Both my colleagues and I have designed, facilitated and led Partner Training and Development Sessions and Workshops across a whole range of Management and Leadership Topics. I have found repeatedly that my experience as a solicitor, former Managing Partner and accredited trainer has been immensely valuable in making those programs relevant, practical, focused and valuable.
Some Key Capability Questions
- Do we have the ability, at Firm, Team and individual level to develop a clear sense of direction for our organisation, and to frame some clear and achievable objectives?
- What are the skills gaps and shortcomings currently hindering us from achieving our goals? Will we able to do tomorrow what will be necessary then, but which may not be necessary now?
- How confident do we feel about our ability to make and see through the tricky decisions and priorities in our firm?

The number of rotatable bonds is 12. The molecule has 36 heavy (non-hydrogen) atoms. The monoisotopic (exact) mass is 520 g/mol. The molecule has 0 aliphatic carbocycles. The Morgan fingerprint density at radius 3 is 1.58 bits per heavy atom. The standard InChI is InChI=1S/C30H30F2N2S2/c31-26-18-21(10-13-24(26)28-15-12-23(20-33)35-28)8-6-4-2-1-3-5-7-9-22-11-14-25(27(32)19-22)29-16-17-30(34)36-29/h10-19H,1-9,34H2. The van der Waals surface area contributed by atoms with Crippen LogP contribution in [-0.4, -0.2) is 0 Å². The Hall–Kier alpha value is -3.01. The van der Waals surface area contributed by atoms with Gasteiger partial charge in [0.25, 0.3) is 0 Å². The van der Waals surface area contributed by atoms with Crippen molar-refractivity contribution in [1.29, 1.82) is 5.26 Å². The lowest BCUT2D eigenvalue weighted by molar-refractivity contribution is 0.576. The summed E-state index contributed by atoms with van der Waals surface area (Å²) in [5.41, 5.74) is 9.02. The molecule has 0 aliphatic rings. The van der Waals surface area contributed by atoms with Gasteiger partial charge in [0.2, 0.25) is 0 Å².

- How motivated are our people to move up a gear? What do we need to do to increase their ambition?
- Do we have the ability to encourage or require our people to learn and develop? Do we even accept the need to do this?
- What are our communications skills like? What are we like at giving feedback?
- Does everybody in positions of management understand their roles and responsibilities, and do they have the tools, know-how and time to fulfil those responsibilities?
- What is our staff turnover like? Do our people enjoy their work? Do we understand what we need to do to improve in these areas?
- Are we comfortable that we and our staff are team players or are there more than the occasional spot of undermining or selfish solo performances? Do we know what needs to be done to improve teamwork?
- How can we improve delegation and supervision?
- What are we like at sharing what we have learnt throughout the firm?
- How can we improve our ability to win and keep business?
- Do we know what measures we need to take for our clients to appreciate and value our services?
- How well do our people manage their accounting and financial responsibilities?
- To what extent are we aware of the risks which face our business and do we have the capability and resources to manage such risks?